Jenny and David Heitler-Klevans’ music has found its way to Europe and back on multiple occasions.
Shortly after they began dating at Oberlin College in 1986, David Heitler-Klevans would send tape recordings of him singing to Jenny Heitler-Klevans while she was studying abroad in Denmark. Jenny Heitler-Klevans would send the cassettes back to David Heitler-Klevans with harmonies recorded over his melodies.
The couple — dubbed “Two of a Kind” — have played together ever since.
Most recently, their endeavors took them to France to visit the relatives of Jenkintown resident Ruth Kapp Hartz, who survived the Holocaust as a hidden child.
The couple, both 56, met Hartz through David Heitler-Klevans’ mother, as they were both French teachers. Since 2019, the couple has worked on a musical about Hartz’s life. They took their musical knowledge and rusty French from their Cheltenham home to France, learning the survivor’s story and playing a concert at an event commemorating the Shoah’s hidden children. The musical has a complete script and a score of about 30 songs.
“There’s so many movies and books and things about the Holocaust, but each new one carves out some new territory,” David Heitler-Klevans said. “This story and its focus on rescuers and resistance and allies and its location in France — I think there’s a number of things about it that are quite different.”
Jenny Heitler-Klevans also shares a personal connection with Hartz’ story. Her great-aunt Irene, before spending her adult life in the United States, escaped from the Warsaw Ghetto, fleeing to Paris, where she also hid until the end of the war.
“It’s not exactly the same story,” she said. “But there’s some definite connections.”
On Jan. 21, the duo will premiere “Hidden: The True Story of Ruth Kapp Hartz,” a video documentary about the survivor’s life, as well as the plans for the forthcoming musical adaptation of her life, over Zoom.
The video premiere will also launch the couple’s fundraising efforts for the musical, which they plan to host a staged concert reading of in May at Abington Friends School.
“It’s definitely been a reach,” David Heitler-Klevans said. “It’s definitely pushed us to do a lot of different kinds of songwriting and scriptwriting.”
Since making performing their full-time careers in 1996, the Heitler-Klevans have released 12 albums, 10 of which are for children. Though they still create adult music through their quartet Acoustic Blender, they are members of the Children’s Music Network and perform for children at local libraries, schools and summer camps.
David Heitler-Klevans grew up in Ann Arbor, Michigan, learning to love music from his amateur musician father who made a living as a psychotherapist. His parents were involved in the civil rights and anti-war movements of the 1960s and ’70s, and the protest songs from his childhood carried through to his pursuit of a degree in music composition at Oberlin.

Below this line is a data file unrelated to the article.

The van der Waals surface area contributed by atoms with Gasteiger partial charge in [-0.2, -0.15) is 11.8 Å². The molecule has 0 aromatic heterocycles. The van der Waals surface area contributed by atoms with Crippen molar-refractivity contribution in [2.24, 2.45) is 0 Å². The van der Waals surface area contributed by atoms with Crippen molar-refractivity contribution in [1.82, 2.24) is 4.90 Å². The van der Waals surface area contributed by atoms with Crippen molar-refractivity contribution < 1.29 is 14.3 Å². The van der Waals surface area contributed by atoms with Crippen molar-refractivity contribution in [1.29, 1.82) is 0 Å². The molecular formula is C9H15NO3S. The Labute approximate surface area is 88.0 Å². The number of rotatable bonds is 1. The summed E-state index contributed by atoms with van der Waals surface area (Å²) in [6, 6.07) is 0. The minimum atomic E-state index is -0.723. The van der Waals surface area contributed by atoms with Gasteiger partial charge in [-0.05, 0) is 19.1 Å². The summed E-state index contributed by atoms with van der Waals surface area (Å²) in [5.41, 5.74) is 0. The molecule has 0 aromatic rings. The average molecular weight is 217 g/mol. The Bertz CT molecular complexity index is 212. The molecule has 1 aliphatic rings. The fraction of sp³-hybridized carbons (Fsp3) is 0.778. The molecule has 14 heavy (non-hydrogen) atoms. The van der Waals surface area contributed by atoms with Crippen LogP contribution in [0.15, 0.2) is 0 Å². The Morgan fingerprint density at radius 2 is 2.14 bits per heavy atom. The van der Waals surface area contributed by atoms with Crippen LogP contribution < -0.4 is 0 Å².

David Heitler-Klevans met Jenny Heitler-Klevans — in true Oberlin fashion — at the co-op house where she lived. The two shared an art history class and grabbed breakfast before walking to the lecture together.
Growing up in State College, Jenny Heitler-Klevans was involved in her synagogue and youth group; her rabbi had a deep love of music. Jenny Heitler-Klevans fell in love with the melody of “Hava Nagila” and started piano lessons as a child, which carried through to college. Her childhood dance performances led to musical auditions at Oberlin.
“I never pictured myself becoming a musician professionally,” Jenny Heitler-Klevans said. “And then when I met David, we started singing together. We did some other things before we eventually decided to go full time into music, but it’s been a great ride.”
While David Heitler-Klevans taught music after college, Jenny Heitler-Klevans pursued a master’s degree in public health, but playing music together in their spare time was always a priority. Around the time they had their twin sons in 1995, music gigs started becoming a bigger commitment than their day jobs. The couple wanted to have more flexible schedules to spend time with their babies.
“I said ‘Well, why don’t we just, for a year, try doing this?’” Jenny Heitler-Klevans said of being full-time musicians.
One year has turned into almost 30.
For the past three decades, the Heitler-Klevans have worked to find the balance of being a couple, parents and colleagues. The development of “Hidden” is a benchmark of their success.
“Jenny is pretty much the only person that I feel 100% comfortable about collaborating with creatively,” David Heitler-Klevans said. “Because we know each other so well, and we’re able to really take the best of what both of us do and combine that in different ways over the course of the years in different projects.”